Your menstrual cycle has four phases- This is case dependent and based on averages in a healthy menstrual cycle situation.
Menstruation (days 1-7 depending on the length of your cycle).
Follicular Phase follows from days 7-14
Ovulation happens around day 14, there are many signs of ovulation that I will discuss briefly below. This typically lasts through day 20, or around.
The Luteal Phase happens after Ovulation until the onset of a bleed. Typically between days 21-28.
****This is only a general guide and can vary greatly between women. Healthy cycles can be anywhere between 25-36 days. There are some great cycle tracking apps that can help you learn about your cycle and start keeping track of what happens when. Reach out for more information regarding these apps.
Signs of ovulation can be a change in cervical fluid, typically an egg white type vaginal secretion, an elevated basal temperature, and/or changes in the cervix. Some women report breast tenderness and ovarian pain as well.
Estrogen is higher in the follicular phase and peaks at ovulation. Our body needs estrogen to ovulate. It's the “happy and energizing” hormone and can cause a lot of issues if out of balance.
Progesterone is the more dominant hormone after ovulation. It peaks around day 20 or when the luteal phase begins, then tapers off right before a bleed. Progesterone is a more relaxing hormone and helps the body soften and ready for pregnancy. If you’re not trying to become pregnant, progesterone obviously is still present and responsible for a little more fatigue and need for rest and relaxation the week leading up to your period.
All of this brief background for a little lesson in exercising within the rhythm of your menstrual cycle. Beginning with the follicular phase, exercise can be fun, new, adventurous, and moderate to high intensity (depending on physiology). Exercises can include so much! Swimming, moderate to heavy weight training, a new Zumba class, hiking, cardio yoga. Whatever feels good in your body. You may feel more likely to try new things toward the end of your follicular phase, and that's totally fine! Sticking with what you know on the days ending your menstruation and first few days of follicular is completely normal and healthy!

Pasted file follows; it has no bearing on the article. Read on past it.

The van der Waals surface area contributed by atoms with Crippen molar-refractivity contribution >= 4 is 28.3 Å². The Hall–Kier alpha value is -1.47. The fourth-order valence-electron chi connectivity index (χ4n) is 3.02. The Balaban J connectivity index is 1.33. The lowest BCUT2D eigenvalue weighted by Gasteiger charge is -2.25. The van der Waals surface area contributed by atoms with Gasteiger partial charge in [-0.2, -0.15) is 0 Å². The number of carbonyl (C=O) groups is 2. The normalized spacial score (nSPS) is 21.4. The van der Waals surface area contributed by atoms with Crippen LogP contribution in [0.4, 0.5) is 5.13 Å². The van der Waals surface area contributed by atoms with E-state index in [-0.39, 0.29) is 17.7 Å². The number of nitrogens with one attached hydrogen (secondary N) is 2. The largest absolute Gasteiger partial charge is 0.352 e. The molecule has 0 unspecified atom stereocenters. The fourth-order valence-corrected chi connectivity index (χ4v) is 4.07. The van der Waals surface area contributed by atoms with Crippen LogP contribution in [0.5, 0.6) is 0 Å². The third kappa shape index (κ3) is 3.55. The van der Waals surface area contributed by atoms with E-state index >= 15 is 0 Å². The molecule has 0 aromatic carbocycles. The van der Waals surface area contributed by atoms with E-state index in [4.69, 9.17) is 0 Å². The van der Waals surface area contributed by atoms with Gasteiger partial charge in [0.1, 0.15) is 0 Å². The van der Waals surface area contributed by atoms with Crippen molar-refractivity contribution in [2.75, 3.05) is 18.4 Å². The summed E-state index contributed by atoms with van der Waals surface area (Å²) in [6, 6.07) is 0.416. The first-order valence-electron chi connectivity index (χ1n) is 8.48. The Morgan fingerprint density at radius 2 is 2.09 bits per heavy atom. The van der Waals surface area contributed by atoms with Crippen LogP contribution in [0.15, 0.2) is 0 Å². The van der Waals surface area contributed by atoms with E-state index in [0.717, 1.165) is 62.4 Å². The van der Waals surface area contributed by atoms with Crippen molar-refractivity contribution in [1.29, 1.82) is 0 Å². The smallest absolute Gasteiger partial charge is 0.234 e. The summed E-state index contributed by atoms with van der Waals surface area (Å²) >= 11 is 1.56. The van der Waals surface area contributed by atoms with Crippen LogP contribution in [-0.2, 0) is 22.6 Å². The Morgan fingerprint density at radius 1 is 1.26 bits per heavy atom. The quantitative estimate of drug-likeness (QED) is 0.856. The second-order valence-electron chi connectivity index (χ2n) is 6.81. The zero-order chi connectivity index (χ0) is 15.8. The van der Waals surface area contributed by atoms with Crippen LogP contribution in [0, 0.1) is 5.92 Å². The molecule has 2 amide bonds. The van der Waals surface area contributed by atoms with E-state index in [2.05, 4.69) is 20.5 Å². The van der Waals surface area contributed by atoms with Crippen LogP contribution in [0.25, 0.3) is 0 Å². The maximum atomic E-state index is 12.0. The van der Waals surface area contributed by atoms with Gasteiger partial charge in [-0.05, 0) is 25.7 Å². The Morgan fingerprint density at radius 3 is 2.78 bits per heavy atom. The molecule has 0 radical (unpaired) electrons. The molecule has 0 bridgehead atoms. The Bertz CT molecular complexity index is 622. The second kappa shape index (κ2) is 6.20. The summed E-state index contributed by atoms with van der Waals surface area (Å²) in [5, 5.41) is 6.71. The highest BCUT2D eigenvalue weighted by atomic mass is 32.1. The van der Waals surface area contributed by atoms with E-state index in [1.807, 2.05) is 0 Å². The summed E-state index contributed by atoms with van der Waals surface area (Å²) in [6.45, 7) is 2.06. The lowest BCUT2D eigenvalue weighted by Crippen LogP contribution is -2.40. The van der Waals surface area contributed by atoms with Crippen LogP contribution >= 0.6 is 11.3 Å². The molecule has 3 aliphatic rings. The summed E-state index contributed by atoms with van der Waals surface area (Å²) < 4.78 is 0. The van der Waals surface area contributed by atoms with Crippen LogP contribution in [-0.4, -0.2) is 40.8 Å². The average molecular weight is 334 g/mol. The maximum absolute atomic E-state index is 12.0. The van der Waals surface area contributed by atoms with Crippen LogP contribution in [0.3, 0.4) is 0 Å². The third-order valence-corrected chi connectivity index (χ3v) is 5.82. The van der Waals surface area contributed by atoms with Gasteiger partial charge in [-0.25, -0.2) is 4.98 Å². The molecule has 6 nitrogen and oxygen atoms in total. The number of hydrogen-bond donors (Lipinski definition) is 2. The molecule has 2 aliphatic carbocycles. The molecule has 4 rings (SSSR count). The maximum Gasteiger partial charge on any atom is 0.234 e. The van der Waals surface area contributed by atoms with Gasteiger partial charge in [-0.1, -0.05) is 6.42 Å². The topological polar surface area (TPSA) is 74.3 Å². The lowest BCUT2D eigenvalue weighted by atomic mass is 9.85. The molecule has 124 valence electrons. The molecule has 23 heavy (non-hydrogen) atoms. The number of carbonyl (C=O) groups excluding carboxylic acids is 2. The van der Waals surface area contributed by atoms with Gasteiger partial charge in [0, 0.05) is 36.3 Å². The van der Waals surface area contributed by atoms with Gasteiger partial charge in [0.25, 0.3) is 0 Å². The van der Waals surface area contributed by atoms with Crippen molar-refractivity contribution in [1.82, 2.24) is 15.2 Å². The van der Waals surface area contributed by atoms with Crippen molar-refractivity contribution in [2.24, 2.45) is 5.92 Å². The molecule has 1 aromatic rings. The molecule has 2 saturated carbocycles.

Towards the end of the follicular phase as you approach Ovulation is a great time for heavier weight training, as estrogen and testosterone are more present in the body. Women tend to feel a little more adventurous during this phase and so trying a new class or enrolling in an event that will happen during this phase of your cycle would be quite appropriate.
Next comes ovulation. During ovulation is typically when women feel the most adventurous and confident. Again, trying something new and more rigorous is quite appropriate during this phase. Just be sure that you are working within your physiology and what feels good in your body. If you try that new kick boxing class and love it, stick with it. If it doesn’t resonate with you, leave it! No need to tie yourself down to one physical activity. Find what feels good in your body and work with your cycles. Great exercises for this phase include running, cross training, weight training, kickboxing, elevated hiking, and so much more!